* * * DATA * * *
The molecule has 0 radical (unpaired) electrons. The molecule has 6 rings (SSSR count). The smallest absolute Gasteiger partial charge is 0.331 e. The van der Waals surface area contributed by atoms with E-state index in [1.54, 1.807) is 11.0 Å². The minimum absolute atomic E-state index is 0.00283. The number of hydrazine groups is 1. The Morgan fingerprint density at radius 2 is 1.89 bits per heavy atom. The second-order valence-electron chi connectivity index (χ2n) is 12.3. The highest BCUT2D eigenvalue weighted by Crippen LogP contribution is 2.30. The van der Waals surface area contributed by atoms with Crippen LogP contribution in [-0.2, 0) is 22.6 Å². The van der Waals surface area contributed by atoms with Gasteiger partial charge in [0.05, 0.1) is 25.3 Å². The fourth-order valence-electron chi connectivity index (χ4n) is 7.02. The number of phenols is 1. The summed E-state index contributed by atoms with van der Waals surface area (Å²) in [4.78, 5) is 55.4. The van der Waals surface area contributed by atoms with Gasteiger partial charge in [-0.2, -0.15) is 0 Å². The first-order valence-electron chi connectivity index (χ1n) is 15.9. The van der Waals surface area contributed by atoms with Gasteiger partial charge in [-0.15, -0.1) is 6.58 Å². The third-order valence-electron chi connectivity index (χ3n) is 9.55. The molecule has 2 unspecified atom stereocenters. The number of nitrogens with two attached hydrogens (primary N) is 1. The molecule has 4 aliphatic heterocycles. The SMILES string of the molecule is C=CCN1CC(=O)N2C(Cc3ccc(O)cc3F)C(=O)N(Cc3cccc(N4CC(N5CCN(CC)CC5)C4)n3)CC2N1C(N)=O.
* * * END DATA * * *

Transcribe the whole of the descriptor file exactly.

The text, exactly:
The molecule has 0 radical (unpaired) electrons. The molecule has 6 rings (SSSR count). The smallest absolute Gasteiger partial charge is 0.331 e. The van der Waals surface area contributed by atoms with E-state index in [1.54, 1.807) is 11.0 Å². The minimum absolute atomic E-state index is 0.00283. The number of hydrazine groups is 1. The Morgan fingerprint density at radius 2 is 1.89 bits per heavy atom. The second-order valence-electron chi connectivity index (χ2n) is 12.3. The highest BCUT2D eigenvalue weighted by Crippen LogP contribution is 2.30. The van der Waals surface area contributed by atoms with Crippen LogP contribution in [-0.2, 0) is 22.6 Å². The van der Waals surface area contributed by atoms with Gasteiger partial charge in [0.05, 0.1) is 25.3 Å². The fourth-order valence-electron chi connectivity index (χ4n) is 7.02. The number of phenols is 1. The summed E-state index contributed by atoms with van der Waals surface area (Å²) in [4.78, 5) is 55.4. The van der Waals surface area contributed by atoms with Gasteiger partial charge in [-0.2, -0.15) is 0 Å². The first-order valence-electron chi connectivity index (χ1n) is 15.9. The van der Waals surface area contributed by atoms with Gasteiger partial charge in [-0.15, -0.1) is 6.58 Å². The third-order valence-electron chi connectivity index (χ3n) is 9.55. The molecule has 2 unspecified atom stereocenters. The number of nitrogens with two attached hydrogens (primary N) is 1. The molecule has 4 aliphatic heterocycles. The SMILES string of the molecule is C=CCN1CC(=O)N2C(Cc3ccc(O)cc3F)C(=O)N(Cc3cccc(N4CC(N5CCN(CC)CC5)C4)n3)CC2N1C(N)=O.